- Letter from LP to Professor Max A. Lauffer, Dean, Division of the Natural Sciences, University of Pittsburgh RE: Recommends Dr. Gary Felsenfeld to fulfill their need for a young biophysicist. Provides background on his graduate work and research so far, as well as describes him as someone with a good personality and good judgement. [Filed under LP Correspondence: (L: Correspondence, 1957), #231.3]
- Letter from LP to Reino Hakala. [Hakala's letter January 2, 1957] [Filed under LP Peace: (Materials, re: Fallout and Radiation Shelters, and Civil Defense, 1954-1961), Box #7.007, Folder #7.1]
6 March 1957
Dr. Reino W. Hakala
310 Benham Avenue
Bridgeport 4, Connecticut
Dear Dr. Hakala:
In answer to your letter of 2 January 1957 I can make the following statements. In the Atomic Energy Commission Report for 1953 there are given values of gamma radiation over a 13-weeks period due to fallout from the atom bomb tests that had been made, for a number of communities in Nevada and Colorado. For example, the average exposure to radiation of the 4500 inhabitants of St. George, Utah was 3.5 r for this period, and values around 5 to 9 were reported for other communities. I conclude that a number of inhabitants in this region, perhaps around 10,000, have received average exposures of 5 roentgen to 10 roentgen as a result of bomb tests.
Professor Harden Jones of the Bonner Laboratory of the University of California in Berkeley has concluded from the analysis of mortality rates for Hiroshima and Nagasaki survivors and for people who have received radiation treatments for various diseases, as well as from a consideration of animal experiments, that human beings probably have a decrease in life expectancy of 2 weeks per roentgen of radiation.
Accepting this figure, I calculate that the approximately 13,000 people in Nevada and Colorado have a decrease in life expectancy of 10 to 20 weeks.
The calculation of the number of defective children that can be expected to be born can be made with the use of some reasonable assumptions about mutations. At the present time about 2 million seriously defective children are born out of every hundred million children, because of bad genes. If we attribute all of these bad genes to natural radioactivity, principally cosmic rays, we have a basis for making a calculation. The amount of cosmic radiation received by people during the first 50 years of their life, when half their children have been born, is about 4 r. A possibility is that artificial radiation exposure of 4 r on top of this would double the number of mutations, and that the number of defectives would accordingly be doubled. It may be that mutations are caused also by something other than radiation, in which case the number of defective children caused by fallout radiation would be less than that given by this calculation. There is considerable uncertainty about estimated values in this field, but I think that we should consider the worst possible case, rather than the best possible case.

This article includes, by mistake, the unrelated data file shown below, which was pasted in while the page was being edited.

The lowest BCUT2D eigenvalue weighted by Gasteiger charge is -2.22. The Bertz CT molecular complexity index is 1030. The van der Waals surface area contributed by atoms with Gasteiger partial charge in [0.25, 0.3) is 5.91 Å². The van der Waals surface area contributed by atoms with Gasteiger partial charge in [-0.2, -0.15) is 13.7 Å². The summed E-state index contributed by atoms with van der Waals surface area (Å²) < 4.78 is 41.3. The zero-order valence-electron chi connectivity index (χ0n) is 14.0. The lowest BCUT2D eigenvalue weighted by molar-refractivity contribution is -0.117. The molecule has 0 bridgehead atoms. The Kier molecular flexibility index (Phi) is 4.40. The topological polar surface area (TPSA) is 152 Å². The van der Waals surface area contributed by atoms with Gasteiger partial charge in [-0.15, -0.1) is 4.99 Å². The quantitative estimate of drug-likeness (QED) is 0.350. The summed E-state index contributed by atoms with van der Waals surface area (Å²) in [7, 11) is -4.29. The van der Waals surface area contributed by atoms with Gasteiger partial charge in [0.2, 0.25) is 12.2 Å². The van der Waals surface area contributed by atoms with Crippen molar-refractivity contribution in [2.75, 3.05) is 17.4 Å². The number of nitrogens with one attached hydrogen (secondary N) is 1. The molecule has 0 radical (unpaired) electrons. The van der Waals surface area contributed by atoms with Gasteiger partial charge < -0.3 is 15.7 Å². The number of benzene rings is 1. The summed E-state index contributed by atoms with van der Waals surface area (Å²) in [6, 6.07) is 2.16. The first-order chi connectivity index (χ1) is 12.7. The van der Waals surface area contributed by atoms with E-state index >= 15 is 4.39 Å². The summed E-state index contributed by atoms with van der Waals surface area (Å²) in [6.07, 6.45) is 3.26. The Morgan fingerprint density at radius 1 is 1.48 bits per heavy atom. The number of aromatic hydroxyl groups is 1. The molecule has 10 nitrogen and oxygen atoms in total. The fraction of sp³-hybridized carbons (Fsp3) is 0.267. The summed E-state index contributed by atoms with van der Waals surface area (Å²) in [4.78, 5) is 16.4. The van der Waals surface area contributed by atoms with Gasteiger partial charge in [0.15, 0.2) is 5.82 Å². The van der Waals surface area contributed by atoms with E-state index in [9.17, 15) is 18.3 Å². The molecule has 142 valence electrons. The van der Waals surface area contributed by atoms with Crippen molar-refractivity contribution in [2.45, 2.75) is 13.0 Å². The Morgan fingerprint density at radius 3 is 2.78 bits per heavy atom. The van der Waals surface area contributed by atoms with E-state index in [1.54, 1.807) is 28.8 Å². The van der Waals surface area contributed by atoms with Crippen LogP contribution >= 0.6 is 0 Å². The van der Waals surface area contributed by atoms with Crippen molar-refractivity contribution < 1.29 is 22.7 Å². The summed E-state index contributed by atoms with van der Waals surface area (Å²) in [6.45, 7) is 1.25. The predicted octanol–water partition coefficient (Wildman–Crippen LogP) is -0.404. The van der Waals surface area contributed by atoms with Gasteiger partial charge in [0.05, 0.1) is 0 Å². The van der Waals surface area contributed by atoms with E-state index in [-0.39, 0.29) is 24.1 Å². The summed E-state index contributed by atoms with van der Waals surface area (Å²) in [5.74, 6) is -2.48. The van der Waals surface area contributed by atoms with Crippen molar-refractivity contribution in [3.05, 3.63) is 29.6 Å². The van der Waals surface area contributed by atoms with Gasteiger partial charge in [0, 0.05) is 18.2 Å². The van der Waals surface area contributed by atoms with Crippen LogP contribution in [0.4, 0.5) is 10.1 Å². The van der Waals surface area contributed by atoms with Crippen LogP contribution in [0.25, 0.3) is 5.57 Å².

- Letter from LP to Right Reverend Walter Mitchell, Chairman, Committee for the Protection of the Foreign Born RE: Accepts his invitation to be a sponsor for the upcoming conference held by the Committee for the Protection of the Foreign Born. Compliments him on the work that the Committee is doing in efforts to change laws as the regard foreign born people. [Letter from Right Reverend Mitchell to LP February 26, 1957] [Filed under LP Correspondence: (M: Correspondence, 1957), #257.2]
- Letter from LP to William M. Wallace of Western Reserve University RE: Declines the invitation to be guest speaker at the June meeting of the Society for Pediatric Research. [Letter from William M. Wallace to LP December 19, 1956] [Filed under LP Correspondence: (W: Correspondence, 1956), #444.4]
- Letter from Robert N. Feinstein, Chairman, Program Committee, Chicago Section American Chemical Society to LP RE: Requests information about him and his talk for press purposes and reminds him that all slides have to be done in duplicate. Handwritten note in right margin: "please dictate - you did not give them a title." [Letter from Dr. Young to LP December 10, 1956, Letter from LP to Dr. Feinstein March 11, 1957] [Filed under LP Speeches: 1957s.16]
- Research Proposal: "Proposal to the California Institute of Technology to the National Science Foundation for a grant for the Production of Sound-color Films of Three Lectures," submitted by LP. Total cost is $20,275. [Filed under LP Science: (National Science Foundation: Grants, Exhibits, 1954-1964), Box #14.030, Folder #30.5]